Tuesday, April 29, 2008

Who Watches the Watchmen? Now, Everybody.

Good Morning All!

Jackson here.

Just saw a very interesting post on boingboing.net

NYPD cops videoed illegally warring on photographers

"In March 2007, a free speech and free assembly rally was held in Union Square to protest a new NYPD rule of dubious constitutionality instituting a permit requirement for any assembly of 50+ people on foot or on bike in NYC.

While the restriction would apply to any assembly of 50 or more people, it was enacted as transparent attempt shut down, harass or frustrate the Critical Mass bicycle rides that have occured monthly in Manhattan for at least ten years.

After the rally proper, a Critical Mass ride (accompanied by citizen videographers from the Glass Bead Collective and other groups) set out north from Union Square, only to be subjected to outrageous and illegal treatment by NYPD officers in Times Square under the supervision and instigation of Sgt. Timothy Horhoe.

Despite the numerous video-verified complaints of unlawful arrest and the numerous provably false sworn statements in police reports documenting the incident, the Civilian Complaint Review Board said in March of this year that they cannot act to punish the officers involved for their willful perjury."

So, to distill: bunch of bicyclists were exercising their right to ride around and snap pictures of stuff. The NYPD, apparently under orders to do so, were knocking cats off of their bikes and arresting those who dared photograph or videotape the arrest proceedings.

The arrests did not go smoothly. But the NYPD couldn't arrest everybody, and so there is much video evidence of the arrests. Lots of screaming and flailing, you get the picture.

Not surprisingly, the videos tell a tale much different than the arrest reports.

So now we have an interesting conjunction of forces. The police doing their job, and citizens filming them doing it. What it boils down to is transparency and accountability. Video evidence provides us with both.

As history has shown us time and time again, put a person in a position of power over others and they will abuse that power. They will do it because they can. This doesn't mean that they're bad people, it just speaks to the intoxicating nature of power.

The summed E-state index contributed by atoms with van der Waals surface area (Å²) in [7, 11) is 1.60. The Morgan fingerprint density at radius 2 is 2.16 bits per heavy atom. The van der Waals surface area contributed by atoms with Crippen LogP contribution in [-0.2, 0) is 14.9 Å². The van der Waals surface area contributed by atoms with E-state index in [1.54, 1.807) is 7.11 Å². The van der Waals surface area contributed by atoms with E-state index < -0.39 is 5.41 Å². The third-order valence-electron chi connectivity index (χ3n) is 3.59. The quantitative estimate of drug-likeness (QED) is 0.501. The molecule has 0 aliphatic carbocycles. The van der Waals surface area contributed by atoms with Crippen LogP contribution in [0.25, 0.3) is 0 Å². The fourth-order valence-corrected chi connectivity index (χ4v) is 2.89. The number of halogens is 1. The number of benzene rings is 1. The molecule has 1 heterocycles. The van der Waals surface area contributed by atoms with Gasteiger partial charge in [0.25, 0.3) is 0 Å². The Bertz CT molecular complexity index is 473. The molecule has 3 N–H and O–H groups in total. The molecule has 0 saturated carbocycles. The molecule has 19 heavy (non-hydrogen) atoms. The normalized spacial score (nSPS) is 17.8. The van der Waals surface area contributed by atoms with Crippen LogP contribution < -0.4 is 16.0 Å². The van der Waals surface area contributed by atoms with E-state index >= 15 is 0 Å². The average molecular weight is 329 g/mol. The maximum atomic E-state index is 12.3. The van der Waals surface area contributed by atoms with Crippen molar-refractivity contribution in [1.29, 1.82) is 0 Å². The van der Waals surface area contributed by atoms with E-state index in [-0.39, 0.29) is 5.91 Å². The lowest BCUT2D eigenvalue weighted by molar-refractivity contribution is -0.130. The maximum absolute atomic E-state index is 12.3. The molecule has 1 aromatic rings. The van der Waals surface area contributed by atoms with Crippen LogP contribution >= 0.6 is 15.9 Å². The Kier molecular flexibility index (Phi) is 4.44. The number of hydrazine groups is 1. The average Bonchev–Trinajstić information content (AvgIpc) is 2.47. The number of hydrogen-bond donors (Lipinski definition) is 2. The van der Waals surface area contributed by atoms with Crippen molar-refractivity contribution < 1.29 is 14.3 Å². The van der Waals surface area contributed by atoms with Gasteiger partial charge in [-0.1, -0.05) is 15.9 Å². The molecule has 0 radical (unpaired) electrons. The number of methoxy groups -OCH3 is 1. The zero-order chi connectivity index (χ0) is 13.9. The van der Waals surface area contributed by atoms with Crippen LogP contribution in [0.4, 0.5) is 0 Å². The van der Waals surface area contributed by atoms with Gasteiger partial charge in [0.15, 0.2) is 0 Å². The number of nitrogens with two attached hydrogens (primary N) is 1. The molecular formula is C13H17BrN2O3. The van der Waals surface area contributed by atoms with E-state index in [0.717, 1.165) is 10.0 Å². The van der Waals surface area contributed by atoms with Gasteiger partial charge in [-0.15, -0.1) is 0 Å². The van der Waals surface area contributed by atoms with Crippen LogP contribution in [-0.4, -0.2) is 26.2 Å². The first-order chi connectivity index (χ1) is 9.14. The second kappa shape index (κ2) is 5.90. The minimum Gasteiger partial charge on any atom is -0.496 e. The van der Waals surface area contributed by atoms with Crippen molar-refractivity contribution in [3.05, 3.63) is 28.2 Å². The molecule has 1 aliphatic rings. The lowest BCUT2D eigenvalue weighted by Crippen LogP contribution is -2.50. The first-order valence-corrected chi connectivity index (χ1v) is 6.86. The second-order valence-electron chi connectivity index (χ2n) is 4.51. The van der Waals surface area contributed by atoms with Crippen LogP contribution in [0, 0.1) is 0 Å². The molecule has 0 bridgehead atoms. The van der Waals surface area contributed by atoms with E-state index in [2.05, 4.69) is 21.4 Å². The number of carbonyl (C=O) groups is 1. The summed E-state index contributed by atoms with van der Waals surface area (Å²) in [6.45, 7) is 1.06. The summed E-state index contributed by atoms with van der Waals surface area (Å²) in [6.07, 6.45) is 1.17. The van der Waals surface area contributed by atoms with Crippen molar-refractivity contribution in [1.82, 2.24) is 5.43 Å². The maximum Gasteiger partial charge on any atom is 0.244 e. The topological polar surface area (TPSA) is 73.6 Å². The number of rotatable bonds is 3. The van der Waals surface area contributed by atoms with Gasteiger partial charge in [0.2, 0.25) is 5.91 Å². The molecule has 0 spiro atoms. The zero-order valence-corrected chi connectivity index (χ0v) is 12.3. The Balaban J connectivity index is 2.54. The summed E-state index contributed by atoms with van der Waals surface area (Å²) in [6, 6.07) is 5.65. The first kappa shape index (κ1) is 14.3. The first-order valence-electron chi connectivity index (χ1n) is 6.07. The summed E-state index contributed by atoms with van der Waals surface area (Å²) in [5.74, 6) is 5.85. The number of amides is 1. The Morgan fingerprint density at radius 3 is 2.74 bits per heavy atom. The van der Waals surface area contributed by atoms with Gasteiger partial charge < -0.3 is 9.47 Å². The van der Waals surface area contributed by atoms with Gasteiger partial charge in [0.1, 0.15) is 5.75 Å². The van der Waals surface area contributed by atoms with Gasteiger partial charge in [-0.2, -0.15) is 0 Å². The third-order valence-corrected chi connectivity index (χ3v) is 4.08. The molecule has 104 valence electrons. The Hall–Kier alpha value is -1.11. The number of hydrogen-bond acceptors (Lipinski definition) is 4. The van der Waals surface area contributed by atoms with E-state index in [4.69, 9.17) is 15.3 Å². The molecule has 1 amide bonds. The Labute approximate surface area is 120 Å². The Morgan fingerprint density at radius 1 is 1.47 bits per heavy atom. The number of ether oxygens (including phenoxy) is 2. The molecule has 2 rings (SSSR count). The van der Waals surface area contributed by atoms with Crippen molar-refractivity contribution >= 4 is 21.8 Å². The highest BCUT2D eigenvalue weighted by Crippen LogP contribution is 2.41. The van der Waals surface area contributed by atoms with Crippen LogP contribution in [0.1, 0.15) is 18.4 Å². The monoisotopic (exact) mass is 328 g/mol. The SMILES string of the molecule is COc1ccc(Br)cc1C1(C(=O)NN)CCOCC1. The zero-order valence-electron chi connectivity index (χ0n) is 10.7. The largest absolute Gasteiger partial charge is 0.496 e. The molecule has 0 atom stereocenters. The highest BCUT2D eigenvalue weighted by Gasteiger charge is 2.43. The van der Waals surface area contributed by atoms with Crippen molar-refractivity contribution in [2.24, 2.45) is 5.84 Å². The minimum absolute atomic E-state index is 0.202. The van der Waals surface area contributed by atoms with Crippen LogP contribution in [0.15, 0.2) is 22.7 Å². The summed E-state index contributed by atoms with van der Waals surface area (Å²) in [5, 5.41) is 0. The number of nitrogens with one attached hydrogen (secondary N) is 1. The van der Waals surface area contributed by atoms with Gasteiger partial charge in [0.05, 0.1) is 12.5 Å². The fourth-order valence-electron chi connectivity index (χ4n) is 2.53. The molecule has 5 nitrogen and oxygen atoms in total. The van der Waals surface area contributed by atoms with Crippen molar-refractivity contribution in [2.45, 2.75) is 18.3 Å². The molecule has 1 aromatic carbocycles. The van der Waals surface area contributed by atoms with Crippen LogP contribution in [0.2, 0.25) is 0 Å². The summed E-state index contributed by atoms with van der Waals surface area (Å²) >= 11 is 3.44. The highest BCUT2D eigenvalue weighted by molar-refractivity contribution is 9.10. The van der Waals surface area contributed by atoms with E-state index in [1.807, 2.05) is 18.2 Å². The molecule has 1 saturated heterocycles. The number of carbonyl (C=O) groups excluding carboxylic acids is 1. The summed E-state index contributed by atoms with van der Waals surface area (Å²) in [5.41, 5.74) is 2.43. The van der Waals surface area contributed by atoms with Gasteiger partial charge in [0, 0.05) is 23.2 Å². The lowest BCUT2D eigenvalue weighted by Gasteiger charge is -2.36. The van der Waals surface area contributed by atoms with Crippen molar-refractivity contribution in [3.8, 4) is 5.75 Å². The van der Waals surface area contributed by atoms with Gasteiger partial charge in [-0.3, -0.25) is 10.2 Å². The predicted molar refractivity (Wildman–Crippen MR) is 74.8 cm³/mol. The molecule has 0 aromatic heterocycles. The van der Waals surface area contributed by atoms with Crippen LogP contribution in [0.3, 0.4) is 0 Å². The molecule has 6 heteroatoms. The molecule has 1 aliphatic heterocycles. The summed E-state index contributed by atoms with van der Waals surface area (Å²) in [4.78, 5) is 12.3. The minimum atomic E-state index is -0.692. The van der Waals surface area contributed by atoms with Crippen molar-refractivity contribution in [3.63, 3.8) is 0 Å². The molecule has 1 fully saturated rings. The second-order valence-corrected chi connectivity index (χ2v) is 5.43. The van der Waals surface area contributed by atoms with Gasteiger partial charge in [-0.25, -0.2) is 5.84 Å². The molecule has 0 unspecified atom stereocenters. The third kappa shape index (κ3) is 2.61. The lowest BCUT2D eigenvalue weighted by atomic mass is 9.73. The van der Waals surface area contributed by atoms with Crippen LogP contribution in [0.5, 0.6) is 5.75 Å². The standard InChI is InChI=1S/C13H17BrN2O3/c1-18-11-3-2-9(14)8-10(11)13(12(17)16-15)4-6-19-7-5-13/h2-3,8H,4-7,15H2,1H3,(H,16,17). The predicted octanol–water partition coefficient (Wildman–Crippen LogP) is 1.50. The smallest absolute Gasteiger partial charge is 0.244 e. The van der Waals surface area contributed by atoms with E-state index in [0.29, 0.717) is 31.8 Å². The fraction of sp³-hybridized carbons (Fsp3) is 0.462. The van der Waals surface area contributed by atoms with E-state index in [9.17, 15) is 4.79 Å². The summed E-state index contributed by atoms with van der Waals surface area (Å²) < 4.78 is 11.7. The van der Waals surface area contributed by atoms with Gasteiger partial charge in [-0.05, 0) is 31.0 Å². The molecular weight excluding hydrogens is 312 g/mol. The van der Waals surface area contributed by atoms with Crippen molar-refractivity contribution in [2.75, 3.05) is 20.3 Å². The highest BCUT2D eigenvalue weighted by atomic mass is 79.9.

John F. Kennedy once said: "Secrecy is the enemy of Democracy." (I paraphrase)

For a true democracy to exist, the watchers must be watched, and allow themselves to be watched, for the good of both the state and society.

The rumblings of the people's wishes for an accountable and transparent society have begun, and that rumbling is getting louder.

Sites like RateMyCop, and PoliceWatch allow users rate their local police and upload videotapes of questionable police activity. While this is currently viewed as radical and incendiary, it is well within our constitutional rights and an absolute necessity to ensure a democratic and free society. (Does it not speak volumes about the way we currently live that transparency and accountability should be considered incendiary?)

Why should this be an issue?

If a policeman or woman is acting within the letter of the law, acting truly as a Peace Officer, then they should have no qualms about being taped while carrying out their duty. It is only when the rights of citizens are being trampled in order for the police to "control the situation" that being filmed becomes an issue.

In a world where everyone is a cameraman, this issue is not going away anytime soon.

This little issue is going to force us to reevaluate our stance toward Control and Power.
Who should have control or power over another?
Why should they have it?
What manner of accountability should those doing the controlling have to those who are controlled?

Lest anyone get the wrong idea, I am deeply compassionate to the job the NYPD do. The insanity of what they are required to do on a day to day just boggles my mind. Imagine spending your morning talking to a group of schoolchildren about drug safety and your evening having bullets flying by your head. That's an incredible disparity of function, and quite a thing to ask of someone. The police are good and necessary, as long as they are acting with peace and the public good in mind.

Here's a beautiful (paraphrased) quote that I think sums things up nicely:

"In an era when everything can be observed, all we have left is politeness."
-Neal Stephenson

We the citizenry must treat those entrusted with the act of controlling us with compassion and manners, and they must treat us exactly the same way.

Improve your environment. Treat those around you with compassion and respect.
When tempers flare and things get intense, that's when you need manners and respect the most.

Love to all,


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